A little anxiety is normal, but if a child frequently limits her activities or worries excessively, it could be a sign that she has an anxiety disorder. Parents can help by understanding the symptoms and encouraging kids to talk openly with a family doctor or mental health professional.
The most common signs of anxiety in children are fear and worry, irritability or difficulty concentrating. Some anxious children also have physical sensations, such as diarrhoea, headaches or stomachaches (also called somatic complaints). These are part of the body’s “fight-or-flight” response, when a child thinks something terrible is happening or might happen.
Kids who are very anxious or worried may have trouble sleeping. They may also have trouble talking or engaging in social situations. These are the characteristics of generalized anxiety disorder. In addition, some anxious children seek constant reassurance or act in ways that make them seem self-conscious, doubtful, or obsessed with meeting others’ expectations. Children with these behaviors are diagnosed with obsessive-compulsive disorder.
Another type of anxiety, separation anxiety, causes a child to fear leaving home or school. Typical separation anxiety is temporary and usually subsides by the time a child is about 9 years old. Children who continue to have separation anxiety are sometimes diagnosed with specific phobias, such as fears of thunderstorms, spiders or being left alone.
Some children develop negative coping strategies to deal with their anxiety, such as avoidance. They might refuse to go to the pool or class pool party, or stay with someone they know so they don’t have to interact with strangers. This type of anxiety can be dangerous, because it prevents children from doing things they enjoy or interacting with their friends and family.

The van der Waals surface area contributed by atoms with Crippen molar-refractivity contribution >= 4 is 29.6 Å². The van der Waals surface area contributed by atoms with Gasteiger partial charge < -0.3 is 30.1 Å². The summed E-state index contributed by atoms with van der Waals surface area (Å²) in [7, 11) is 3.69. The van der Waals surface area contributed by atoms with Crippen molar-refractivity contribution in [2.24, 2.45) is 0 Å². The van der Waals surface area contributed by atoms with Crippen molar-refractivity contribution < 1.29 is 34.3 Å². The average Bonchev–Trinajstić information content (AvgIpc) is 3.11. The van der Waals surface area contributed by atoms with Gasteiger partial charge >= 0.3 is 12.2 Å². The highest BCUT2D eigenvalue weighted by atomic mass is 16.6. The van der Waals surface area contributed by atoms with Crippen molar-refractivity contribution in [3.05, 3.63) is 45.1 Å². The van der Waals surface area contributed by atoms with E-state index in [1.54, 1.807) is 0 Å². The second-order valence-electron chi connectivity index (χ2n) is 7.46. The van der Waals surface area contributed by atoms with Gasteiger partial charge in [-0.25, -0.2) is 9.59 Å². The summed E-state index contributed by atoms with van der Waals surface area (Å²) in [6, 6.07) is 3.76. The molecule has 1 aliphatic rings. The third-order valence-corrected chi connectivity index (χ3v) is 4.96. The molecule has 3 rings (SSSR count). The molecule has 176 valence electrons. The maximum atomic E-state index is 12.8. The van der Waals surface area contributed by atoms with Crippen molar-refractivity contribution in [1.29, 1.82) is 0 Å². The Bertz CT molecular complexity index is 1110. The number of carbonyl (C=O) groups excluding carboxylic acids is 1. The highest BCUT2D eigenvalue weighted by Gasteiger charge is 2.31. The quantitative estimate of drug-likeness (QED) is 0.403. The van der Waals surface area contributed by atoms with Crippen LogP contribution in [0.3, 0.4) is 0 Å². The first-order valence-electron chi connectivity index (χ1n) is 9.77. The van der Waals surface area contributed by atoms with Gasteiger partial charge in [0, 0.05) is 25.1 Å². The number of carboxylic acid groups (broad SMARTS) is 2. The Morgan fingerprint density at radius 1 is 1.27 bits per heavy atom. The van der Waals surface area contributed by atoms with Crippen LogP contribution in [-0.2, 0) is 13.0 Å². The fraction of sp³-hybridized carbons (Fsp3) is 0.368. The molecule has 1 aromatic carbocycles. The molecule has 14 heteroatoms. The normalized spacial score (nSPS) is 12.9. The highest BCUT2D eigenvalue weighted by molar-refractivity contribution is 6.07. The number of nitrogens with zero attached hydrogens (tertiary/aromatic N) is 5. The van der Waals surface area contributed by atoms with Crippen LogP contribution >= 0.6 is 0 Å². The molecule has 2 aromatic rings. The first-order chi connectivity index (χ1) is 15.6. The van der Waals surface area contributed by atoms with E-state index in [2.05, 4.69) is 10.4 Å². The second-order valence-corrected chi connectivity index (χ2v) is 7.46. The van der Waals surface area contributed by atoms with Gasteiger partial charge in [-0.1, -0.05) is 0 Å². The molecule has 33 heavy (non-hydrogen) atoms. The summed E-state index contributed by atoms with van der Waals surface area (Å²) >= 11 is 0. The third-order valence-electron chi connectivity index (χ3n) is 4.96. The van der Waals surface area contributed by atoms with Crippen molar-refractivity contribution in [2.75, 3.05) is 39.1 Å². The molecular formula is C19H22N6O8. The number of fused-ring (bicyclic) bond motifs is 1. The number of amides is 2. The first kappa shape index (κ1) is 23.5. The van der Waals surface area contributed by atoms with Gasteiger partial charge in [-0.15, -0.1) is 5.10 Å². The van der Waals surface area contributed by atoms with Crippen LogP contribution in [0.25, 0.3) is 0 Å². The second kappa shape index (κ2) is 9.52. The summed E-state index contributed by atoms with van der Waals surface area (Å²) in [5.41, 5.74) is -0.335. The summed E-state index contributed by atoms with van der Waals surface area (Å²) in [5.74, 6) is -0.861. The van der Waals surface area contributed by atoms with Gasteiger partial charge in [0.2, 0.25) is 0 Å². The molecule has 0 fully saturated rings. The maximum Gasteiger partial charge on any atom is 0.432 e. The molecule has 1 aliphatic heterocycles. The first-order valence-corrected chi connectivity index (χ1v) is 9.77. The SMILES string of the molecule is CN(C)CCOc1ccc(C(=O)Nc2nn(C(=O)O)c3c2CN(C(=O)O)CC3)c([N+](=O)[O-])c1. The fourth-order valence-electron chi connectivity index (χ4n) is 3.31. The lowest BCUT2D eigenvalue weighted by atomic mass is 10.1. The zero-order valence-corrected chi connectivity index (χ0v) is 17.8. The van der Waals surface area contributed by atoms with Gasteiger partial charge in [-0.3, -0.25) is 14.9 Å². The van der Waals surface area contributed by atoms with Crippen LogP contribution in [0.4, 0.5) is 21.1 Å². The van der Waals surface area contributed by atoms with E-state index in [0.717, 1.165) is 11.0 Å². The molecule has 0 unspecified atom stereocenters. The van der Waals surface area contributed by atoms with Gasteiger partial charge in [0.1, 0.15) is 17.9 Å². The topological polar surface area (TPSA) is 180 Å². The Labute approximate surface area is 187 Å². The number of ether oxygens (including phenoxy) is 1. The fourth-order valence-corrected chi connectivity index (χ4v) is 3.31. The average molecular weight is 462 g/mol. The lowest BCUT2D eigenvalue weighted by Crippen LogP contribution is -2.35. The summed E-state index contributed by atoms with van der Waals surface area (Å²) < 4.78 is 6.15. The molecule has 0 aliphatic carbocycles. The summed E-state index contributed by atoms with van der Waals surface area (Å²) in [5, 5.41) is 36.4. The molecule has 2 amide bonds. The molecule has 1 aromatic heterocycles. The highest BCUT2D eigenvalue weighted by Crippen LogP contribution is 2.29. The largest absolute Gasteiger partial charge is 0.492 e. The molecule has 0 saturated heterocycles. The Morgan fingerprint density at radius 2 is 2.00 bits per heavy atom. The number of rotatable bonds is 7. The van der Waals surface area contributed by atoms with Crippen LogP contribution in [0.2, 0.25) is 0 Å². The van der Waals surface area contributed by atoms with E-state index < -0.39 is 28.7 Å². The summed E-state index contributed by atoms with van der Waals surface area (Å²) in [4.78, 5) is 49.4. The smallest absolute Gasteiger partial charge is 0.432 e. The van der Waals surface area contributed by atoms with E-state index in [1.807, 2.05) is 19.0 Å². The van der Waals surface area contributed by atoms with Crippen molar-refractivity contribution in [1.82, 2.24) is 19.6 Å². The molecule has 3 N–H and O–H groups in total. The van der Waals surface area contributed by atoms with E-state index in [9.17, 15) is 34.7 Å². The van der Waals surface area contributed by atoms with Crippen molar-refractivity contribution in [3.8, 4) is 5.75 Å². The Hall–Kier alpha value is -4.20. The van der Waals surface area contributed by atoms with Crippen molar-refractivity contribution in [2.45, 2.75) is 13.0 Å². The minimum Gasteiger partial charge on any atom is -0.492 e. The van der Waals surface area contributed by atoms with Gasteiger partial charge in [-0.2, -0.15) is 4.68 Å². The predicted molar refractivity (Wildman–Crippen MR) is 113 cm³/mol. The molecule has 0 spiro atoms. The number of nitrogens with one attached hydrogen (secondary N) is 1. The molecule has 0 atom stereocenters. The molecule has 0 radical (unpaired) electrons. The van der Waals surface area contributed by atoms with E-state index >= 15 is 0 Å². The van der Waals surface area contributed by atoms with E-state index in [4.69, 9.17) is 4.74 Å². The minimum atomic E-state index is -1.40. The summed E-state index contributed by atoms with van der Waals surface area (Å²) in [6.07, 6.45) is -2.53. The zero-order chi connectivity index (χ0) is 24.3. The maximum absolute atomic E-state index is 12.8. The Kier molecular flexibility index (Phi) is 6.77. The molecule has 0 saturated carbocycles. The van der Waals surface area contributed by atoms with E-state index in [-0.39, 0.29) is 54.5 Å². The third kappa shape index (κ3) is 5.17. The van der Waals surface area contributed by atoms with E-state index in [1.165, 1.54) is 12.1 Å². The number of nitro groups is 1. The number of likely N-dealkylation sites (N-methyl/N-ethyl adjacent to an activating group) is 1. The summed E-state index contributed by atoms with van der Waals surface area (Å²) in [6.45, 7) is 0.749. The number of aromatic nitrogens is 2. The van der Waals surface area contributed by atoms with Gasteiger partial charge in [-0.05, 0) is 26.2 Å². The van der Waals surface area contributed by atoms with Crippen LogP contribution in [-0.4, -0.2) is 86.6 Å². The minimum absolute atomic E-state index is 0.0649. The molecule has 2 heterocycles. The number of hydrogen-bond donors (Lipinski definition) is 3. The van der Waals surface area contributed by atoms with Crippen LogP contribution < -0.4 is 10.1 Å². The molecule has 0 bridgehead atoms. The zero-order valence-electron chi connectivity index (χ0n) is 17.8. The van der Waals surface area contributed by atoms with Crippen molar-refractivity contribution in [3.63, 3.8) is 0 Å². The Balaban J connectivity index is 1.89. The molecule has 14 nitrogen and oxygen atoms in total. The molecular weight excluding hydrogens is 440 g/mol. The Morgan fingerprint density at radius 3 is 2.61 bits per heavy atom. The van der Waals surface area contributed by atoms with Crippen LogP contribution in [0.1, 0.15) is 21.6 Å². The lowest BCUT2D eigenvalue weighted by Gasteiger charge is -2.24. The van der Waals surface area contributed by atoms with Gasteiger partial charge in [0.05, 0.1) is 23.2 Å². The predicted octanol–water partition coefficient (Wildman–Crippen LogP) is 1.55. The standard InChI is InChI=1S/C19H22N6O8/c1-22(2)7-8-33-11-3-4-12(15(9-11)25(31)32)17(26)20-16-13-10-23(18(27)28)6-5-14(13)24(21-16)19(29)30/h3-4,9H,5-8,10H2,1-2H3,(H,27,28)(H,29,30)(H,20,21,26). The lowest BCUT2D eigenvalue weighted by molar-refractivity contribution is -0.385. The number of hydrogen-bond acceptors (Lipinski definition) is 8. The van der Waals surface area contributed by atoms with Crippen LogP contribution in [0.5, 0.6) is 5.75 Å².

Other children find it difficult to tell when their thoughts and feelings are caused by anxiety or a bigger problem. They might not understand that the things they are afraid of or worried about are not real, and they might misinterpret their own behavior. This can lead to depression and other emotional difficulties.
Talking with a family doctor or therapist is the best way to get accurate information about child anxiety symptoms. They can also teach kids healthy coping skills and offer treatment options.
Children who experience anxiety often feel powerless to change their feelings. They may be told, “Don’t be silly,” or, “Everyone feels scared sometimes.” Dismissing or minimizing their concerns can be especially damaging because it can lead to feelings of shame or confusion. It is important to validate a child’s emotions and to encourage them to learn how to manage them. Some coping skills to try include personalizing and externalizing their anxieties: Give them names like “spiky-toothed purple Bobo” or “that rascally worm.” Remind them that they can be in control of their own thoughts and feelings, not the other way around. Parents can model confidence by being calm themselves and by previewing anxiety-provoking situations, such as camping or sleepovers, ahead of time. Medications can also help reduce the severity of some anxiety disorders, particularly in teens and young adults.